Energy and carbon remain at the top of the agenda for many estate managers, as universities seek to improve their sustainability credentials and increase operational efficiency.
Understanding energy use is a complex process and obtaining a true picture of a campus’ energy usage and the resulting carbon emissions, often proves to be a difficult task. However, approaches such as BIM and Government Soft Landings, supported by new technologies, offer universities the chance to get to grips with this area, while also enabling them to unlock opportunities to improve financial and social performance.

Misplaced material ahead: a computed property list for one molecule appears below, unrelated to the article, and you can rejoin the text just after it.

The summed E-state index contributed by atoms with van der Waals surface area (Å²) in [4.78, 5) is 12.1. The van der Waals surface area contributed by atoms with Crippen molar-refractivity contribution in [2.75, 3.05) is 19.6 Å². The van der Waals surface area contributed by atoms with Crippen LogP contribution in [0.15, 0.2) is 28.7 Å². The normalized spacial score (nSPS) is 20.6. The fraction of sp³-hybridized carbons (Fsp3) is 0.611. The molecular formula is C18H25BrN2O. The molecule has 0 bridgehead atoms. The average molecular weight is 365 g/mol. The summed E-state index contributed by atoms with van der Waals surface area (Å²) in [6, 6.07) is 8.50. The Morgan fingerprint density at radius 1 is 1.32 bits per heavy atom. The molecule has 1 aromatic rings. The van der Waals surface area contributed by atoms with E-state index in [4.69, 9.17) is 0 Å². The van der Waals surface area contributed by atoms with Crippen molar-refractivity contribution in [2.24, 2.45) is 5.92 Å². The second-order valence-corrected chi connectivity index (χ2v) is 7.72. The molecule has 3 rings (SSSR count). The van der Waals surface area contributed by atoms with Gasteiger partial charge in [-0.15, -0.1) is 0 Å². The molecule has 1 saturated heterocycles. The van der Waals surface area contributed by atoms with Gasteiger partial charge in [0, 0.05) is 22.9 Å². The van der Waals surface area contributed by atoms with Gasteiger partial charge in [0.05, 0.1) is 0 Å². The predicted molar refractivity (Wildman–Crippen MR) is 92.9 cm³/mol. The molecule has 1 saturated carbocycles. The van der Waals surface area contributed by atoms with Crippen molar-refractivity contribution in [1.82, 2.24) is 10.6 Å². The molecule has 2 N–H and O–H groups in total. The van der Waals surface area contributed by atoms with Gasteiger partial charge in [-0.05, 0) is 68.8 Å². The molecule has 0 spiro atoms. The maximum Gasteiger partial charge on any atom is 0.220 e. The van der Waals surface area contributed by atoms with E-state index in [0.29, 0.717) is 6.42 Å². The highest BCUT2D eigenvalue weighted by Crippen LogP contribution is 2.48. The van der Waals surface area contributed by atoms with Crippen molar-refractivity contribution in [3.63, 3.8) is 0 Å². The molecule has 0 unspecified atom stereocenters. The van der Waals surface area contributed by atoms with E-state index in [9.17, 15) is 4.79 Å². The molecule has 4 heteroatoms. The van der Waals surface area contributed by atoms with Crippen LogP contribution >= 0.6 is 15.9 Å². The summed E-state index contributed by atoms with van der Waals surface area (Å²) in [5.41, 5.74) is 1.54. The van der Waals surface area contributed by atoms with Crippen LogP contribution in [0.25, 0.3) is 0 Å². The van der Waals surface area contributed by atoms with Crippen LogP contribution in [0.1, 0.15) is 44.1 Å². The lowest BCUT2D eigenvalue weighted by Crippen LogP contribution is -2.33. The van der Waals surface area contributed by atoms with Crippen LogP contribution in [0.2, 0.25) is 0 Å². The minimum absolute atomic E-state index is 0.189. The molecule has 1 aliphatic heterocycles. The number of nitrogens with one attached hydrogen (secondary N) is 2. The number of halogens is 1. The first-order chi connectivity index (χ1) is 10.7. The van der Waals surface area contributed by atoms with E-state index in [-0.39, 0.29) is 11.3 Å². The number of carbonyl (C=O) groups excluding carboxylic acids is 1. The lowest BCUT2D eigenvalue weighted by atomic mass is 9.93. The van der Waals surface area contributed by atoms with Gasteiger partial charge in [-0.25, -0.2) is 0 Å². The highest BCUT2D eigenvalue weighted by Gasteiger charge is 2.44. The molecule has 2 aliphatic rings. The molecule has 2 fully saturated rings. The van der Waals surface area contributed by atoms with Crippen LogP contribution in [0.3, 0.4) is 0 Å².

Capturing energy use effectively requires an approach that takes into consideration both the performance of individual buildings and the entire estate. Creating a BIM model of each asset on campus, containing real time energy data captured from the BMS system, allows managers to see at a glance how each building is performing against predicted targets. The data from the BIM model can be fed into dashboards to enable managers to benchmark assets, identify exemplar and poor performers, monitor carbon emissions and examine how different energy reduction strategies are performing. Allowing universities to tackle any issues quickly, develop best practice and get a campus-wide understanding of energy usage and the associated carbon emissions.